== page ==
Here it is...the western shirt that has consumed all of my crafty time for the last week or two. Lately, we've been reading a book called The Home Ranch by Ralph Moody. I think at this point in time the series is probably pretty obscure, but it is so fun to read! In the series, Ralph (known as 'Little Britches') tells the tales of his childhood in the early 1900's, growing up ranching in Colorado. Little Britches had a knack for getting himself into a pinch, but also for getting himself back out (usually). Little Britches gained his moniker by doing trick riding at the Littleton Rodeo, at the age of 9 or 10. He could stop his horse on a dime, launching himself out of the saddle to flip through the air and land, on his feet, next to his horse. (He didn't enlighten his mother on this hobby of his until the actual rodeo.) Reading this book got me thinking that I could make my son a fancy Western shirt. After seeing the Once Upon A Thread series at No Big Dill (where you sew something themed on a children's book), I knew I had to make it, and make it NOW! I already had a pattern for it, which I had previously used for a vest. (Simplicity 5366) The fabric was a shirting fabric I found on fabric.com for less than two bucks a yard. It went together very nicely despite the fact that I lost the entire second page of instructions. My previous experience didn't quite cut it when it came to making the stand collar, so Google to the rescue! I embroidered the back yoke prior to cutting the piece out. For the design, I modified a clipart image for the horse and rider, and sketched out his name in lieu of a lasso. The buttons are pearl snaps, of course! I am really thrilled with how this project came out, if you can't tell. :) I have never made a dress shirt of the male persuasion and so I got to learn a few new things! And the best part? My son loves it. He even got right out of his warm, comfy jammies early this morning to get dressed up in his new shirt, jeans, cowboy boots and his favorite hat. That is success!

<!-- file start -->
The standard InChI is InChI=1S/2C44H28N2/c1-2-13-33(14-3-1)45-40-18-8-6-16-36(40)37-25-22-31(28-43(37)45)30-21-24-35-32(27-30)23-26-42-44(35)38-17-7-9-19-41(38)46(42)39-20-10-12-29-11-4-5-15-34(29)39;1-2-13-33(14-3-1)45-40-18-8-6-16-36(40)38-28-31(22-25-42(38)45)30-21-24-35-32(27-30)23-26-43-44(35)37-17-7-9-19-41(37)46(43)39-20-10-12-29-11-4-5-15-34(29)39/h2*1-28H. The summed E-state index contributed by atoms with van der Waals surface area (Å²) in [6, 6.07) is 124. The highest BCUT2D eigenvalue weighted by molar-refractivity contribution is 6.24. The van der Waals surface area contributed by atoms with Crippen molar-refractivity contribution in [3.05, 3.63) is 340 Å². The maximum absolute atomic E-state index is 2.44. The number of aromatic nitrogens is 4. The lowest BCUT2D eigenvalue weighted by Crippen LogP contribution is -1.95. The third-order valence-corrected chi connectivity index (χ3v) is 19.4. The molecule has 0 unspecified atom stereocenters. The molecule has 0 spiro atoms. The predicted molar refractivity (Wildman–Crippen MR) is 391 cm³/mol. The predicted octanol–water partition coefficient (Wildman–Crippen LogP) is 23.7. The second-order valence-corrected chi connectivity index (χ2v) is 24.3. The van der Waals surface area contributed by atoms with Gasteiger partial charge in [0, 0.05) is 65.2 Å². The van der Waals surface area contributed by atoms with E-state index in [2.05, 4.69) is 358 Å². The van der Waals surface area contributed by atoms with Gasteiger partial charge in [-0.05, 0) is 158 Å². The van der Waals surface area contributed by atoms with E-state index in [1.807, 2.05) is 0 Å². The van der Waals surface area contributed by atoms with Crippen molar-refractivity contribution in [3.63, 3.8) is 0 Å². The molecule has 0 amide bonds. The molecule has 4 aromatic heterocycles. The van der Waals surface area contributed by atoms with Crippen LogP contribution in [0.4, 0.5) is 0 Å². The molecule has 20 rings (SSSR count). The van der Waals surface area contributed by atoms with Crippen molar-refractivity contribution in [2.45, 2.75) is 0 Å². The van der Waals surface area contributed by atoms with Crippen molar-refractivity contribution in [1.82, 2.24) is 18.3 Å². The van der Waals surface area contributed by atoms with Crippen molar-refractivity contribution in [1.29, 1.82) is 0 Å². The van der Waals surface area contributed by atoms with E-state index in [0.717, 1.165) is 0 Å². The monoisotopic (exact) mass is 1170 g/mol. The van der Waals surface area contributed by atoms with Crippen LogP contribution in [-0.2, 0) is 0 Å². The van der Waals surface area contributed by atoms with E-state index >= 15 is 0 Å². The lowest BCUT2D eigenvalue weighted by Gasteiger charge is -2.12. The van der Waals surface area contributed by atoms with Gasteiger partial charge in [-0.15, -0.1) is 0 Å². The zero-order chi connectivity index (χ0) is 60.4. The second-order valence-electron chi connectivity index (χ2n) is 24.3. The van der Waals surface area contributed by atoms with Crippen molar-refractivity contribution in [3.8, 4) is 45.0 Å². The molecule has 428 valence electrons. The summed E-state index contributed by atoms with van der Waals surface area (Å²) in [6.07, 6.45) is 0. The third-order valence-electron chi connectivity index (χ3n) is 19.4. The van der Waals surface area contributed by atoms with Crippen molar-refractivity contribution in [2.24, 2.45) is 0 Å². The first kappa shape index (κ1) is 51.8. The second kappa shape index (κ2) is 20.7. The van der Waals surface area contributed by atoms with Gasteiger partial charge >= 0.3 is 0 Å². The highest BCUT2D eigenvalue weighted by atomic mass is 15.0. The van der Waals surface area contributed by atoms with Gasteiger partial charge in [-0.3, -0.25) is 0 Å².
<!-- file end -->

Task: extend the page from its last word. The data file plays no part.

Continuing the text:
Saturday, March 12, 2011